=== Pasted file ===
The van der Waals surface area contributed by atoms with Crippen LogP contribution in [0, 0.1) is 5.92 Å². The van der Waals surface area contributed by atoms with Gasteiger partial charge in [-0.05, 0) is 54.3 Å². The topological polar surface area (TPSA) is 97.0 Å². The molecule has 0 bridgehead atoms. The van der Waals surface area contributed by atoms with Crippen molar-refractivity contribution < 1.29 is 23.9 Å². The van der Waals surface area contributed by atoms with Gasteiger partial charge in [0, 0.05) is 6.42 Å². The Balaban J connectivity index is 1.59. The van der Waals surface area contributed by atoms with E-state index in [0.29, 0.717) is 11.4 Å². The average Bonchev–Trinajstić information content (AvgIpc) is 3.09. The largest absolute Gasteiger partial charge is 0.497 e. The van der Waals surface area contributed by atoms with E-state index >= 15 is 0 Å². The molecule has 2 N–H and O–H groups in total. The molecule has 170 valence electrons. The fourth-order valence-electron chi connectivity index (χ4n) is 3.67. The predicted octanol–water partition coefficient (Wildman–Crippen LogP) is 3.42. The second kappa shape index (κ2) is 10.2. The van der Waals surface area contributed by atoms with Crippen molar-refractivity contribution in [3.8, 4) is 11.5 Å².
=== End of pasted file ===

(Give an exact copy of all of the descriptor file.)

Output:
The van der Waals surface area contributed by atoms with Crippen LogP contribution in [0, 0.1) is 5.92 Å². The van der Waals surface area contributed by atoms with Gasteiger partial charge in [-0.05, 0) is 54.3 Å². The topological polar surface area (TPSA) is 97.0 Å². The molecule has 0 bridgehead atoms. The van der Waals surface area contributed by atoms with Crippen molar-refractivity contribution < 1.29 is 23.9 Å². The van der Waals surface area contributed by atoms with Gasteiger partial charge in [0, 0.05) is 6.42 Å². The Balaban J connectivity index is 1.59. The van der Waals surface area contributed by atoms with E-state index in [0.29, 0.717) is 11.4 Å². The average Bonchev–Trinajstić information content (AvgIpc) is 3.09. The largest absolute Gasteiger partial charge is 0.497 e. The van der Waals surface area contributed by atoms with E-state index >= 15 is 0 Å². The molecule has 2 N–H and O–H groups in total. The molecule has 170 valence electrons. The fourth-order valence-electron chi connectivity index (χ4n) is 3.67. The predicted octanol–water partition coefficient (Wildman–Crippen LogP) is 3.42. The second kappa shape index (κ2) is 10.2. The van der Waals surface area contributed by atoms with Crippen molar-refractivity contribution in [3.8, 4) is 11.5 Å².